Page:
The Shared Ownership Schemes were initiated by the Housing (Miscellaneous Provisions) Act 1992.  The  local authority may grant a shared ownership leased geared in such a way that the local authority and the lessee have respective interests in the property.  The local authority s charges a rent in respective of the retained share of ownership and the tenant pays a mortgage on the remaining share. The local authority may pay a subsidy towards rent and/or loan charges.

The Shared Ownership Scheme was designed to assist persons whose means were below a certain level in purchasing a home.  It is now close to new entrants.

Under the shared ownership scheme, which is now historical, the proportion of  ownership which being purchased may be increased by adding to the mortgage or purchase by cash.  Full ownership must be purchased within 30 years.  Further  financing  may be undertaken to undertake full purchase.

The property may be sold within the relevant period. The authority is entitled to  part of the value of the property relative  to its shared ownership element at the date of sale.  If a discount was provided by the local authority, this must be refunded. The extent of refund depends on the period of ownership.

The scheme allowed  persons to start buying  a part share of the house increasing the proportion progressively, until completely  owned.  Buyers made payments to the mortgage and paid rent with local authority on the local authority\’s equity part at a rate of 4.3 percent.

Applicants under the scheme needed approval in principle for shared ownership by the local authority. A new or existing house had to be identified.  A newly constructed house was permitted.  Local authorities might sell existing houses under the scheme.  The house must be suitable or meet local authority standards.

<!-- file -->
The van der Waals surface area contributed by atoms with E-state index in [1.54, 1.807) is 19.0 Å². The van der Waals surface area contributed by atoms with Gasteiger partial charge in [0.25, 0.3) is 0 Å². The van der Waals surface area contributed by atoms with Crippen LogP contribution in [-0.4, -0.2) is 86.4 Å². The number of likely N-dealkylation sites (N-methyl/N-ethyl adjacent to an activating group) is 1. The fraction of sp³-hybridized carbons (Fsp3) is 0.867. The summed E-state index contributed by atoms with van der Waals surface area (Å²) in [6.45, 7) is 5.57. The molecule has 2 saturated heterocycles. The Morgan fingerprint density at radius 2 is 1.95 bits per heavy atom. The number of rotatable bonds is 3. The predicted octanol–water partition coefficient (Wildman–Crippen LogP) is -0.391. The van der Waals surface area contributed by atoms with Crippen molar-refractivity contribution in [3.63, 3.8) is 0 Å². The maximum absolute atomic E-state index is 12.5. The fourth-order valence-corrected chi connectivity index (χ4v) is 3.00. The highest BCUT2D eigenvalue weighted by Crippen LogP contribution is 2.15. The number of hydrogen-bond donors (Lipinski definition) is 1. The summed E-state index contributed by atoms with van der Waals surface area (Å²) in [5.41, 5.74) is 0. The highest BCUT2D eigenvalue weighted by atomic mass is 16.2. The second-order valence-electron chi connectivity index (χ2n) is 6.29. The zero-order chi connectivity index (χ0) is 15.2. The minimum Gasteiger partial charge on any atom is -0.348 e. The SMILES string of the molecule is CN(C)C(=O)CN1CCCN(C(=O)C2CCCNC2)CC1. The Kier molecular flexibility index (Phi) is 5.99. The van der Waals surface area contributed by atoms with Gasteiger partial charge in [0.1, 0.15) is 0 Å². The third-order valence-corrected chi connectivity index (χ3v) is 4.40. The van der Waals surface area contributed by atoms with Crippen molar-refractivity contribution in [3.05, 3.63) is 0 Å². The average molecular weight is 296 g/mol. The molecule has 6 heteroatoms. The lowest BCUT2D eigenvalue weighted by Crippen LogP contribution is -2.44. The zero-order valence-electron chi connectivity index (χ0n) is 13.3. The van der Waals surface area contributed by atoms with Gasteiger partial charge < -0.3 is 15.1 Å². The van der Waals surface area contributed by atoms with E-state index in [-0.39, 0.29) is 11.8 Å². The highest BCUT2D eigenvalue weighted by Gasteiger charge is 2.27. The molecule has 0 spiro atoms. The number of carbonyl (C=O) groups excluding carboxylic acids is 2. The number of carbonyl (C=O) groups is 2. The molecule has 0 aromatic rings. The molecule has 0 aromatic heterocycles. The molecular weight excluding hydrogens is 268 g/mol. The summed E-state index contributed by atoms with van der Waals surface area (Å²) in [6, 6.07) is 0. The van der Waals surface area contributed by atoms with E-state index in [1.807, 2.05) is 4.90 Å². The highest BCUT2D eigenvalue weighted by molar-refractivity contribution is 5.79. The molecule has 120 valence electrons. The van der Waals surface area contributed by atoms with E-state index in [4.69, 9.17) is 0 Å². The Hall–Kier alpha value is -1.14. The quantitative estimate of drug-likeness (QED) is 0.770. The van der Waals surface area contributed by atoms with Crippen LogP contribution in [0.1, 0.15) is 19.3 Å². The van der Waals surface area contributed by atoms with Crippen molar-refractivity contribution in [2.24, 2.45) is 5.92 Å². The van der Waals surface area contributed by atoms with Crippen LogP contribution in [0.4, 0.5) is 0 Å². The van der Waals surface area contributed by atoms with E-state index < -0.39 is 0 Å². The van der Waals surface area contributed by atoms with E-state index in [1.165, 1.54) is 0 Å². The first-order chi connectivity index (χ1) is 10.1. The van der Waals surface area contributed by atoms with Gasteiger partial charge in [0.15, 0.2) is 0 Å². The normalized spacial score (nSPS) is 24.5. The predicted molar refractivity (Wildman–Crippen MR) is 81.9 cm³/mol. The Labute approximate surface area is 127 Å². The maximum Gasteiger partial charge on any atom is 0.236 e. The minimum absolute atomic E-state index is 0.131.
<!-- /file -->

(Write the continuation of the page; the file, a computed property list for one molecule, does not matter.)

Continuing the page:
The upper limit for the purchase price was set by the local authority.  Local authorities also set the  max percentage of income that could be a apportioned to rent or mortgage payments.

Under the scheme, persons had to show

  • they are in need of housing and
  • income satisfied was below certain levels or
  • they must be on registered housing waiting list with local authority or
  • a housing tenant purchaser who wanted to buy a private house and return a local authority house to the local authority
  • a tenant for more than one year of a housing association house under the capital loan scheme.

Shared ownership schemes involve the purchaser taking at least a 40 percent stake and renting the remainder from the authority. Qualifying households must be

  • in need of housing
  • satisfy income criteria;
  • have been pre-approved for local authority social housing;
  • be a local authority tenant or tenant of a housing association or equivalent body;

If the property is sold that within 20 years, a clawback applies and local authority is paid a reducing proportion of the proceeds over time depending on the date of sale and its equity.

Local authorities may subsidize mortgage payments of a shared ownership. Aa subsidy may be partly available in relation to the rental element. The rent paid is at a fixed relatively low percentage of the notional local authority share. The shared ownership purchaser may acquire a further element of equity by purchase.

Under the scheme it was required that the purchaser purchases at least 40% percent share. The single income threshold of €40,000 a year applied.  In the case of two household income the threshold was the gross income before tax of the higher earner multiplied by 2.5.